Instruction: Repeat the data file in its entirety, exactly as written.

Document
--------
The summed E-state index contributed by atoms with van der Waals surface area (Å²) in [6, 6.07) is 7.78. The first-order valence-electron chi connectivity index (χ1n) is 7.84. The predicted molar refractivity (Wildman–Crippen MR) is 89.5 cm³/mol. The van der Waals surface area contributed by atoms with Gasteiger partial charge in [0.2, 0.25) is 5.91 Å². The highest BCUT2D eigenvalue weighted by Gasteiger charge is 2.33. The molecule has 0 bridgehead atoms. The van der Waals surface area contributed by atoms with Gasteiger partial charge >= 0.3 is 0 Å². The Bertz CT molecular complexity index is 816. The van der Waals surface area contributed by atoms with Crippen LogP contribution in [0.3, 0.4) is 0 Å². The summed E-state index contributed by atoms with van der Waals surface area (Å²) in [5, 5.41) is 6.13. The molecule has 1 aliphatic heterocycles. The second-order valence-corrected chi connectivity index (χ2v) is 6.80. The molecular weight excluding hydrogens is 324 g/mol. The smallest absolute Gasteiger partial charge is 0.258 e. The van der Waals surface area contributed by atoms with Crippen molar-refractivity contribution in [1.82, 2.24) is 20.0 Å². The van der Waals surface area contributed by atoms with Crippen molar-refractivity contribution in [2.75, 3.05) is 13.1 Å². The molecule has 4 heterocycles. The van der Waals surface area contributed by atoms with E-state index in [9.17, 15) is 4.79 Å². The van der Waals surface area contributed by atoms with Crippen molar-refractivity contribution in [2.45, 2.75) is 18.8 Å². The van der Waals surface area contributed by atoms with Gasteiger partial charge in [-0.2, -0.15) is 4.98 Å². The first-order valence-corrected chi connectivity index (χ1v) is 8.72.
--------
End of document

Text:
The summed E-state index contributed by atoms with van der Waals surface area (Å²) in [6, 6.07) is 7.78. The first-order valence-electron chi connectivity index (χ1n) is 7.84. The predicted molar refractivity (Wildman–Crippen MR) is 89.5 cm³/mol. The van der Waals surface area contributed by atoms with Gasteiger partial charge in [0.2, 0.25) is 5.91 Å². The highest BCUT2D eigenvalue weighted by Gasteiger charge is 2.33. The molecule has 0 bridgehead atoms. The van der Waals surface area contributed by atoms with Gasteiger partial charge >= 0.3 is 0 Å². The Bertz CT molecular complexity index is 816. The van der Waals surface area contributed by atoms with Crippen LogP contribution in [0.3, 0.4) is 0 Å². The summed E-state index contributed by atoms with van der Waals surface area (Å²) in [5, 5.41) is 6.13. The molecule has 1 aliphatic heterocycles. The second-order valence-corrected chi connectivity index (χ2v) is 6.80. The molecular weight excluding hydrogens is 324 g/mol. The smallest absolute Gasteiger partial charge is 0.258 e. The van der Waals surface area contributed by atoms with Crippen molar-refractivity contribution in [1.82, 2.24) is 20.0 Å². The van der Waals surface area contributed by atoms with Crippen molar-refractivity contribution in [2.75, 3.05) is 13.1 Å². The molecule has 4 heterocycles. The van der Waals surface area contributed by atoms with E-state index in [9.17, 15) is 4.79 Å². The van der Waals surface area contributed by atoms with Crippen molar-refractivity contribution in [2.45, 2.75) is 18.8 Å². The van der Waals surface area contributed by atoms with Gasteiger partial charge in [-0.2, -0.15) is 4.98 Å². The first-order valence-corrected chi connectivity index (χ1v) is 8.72.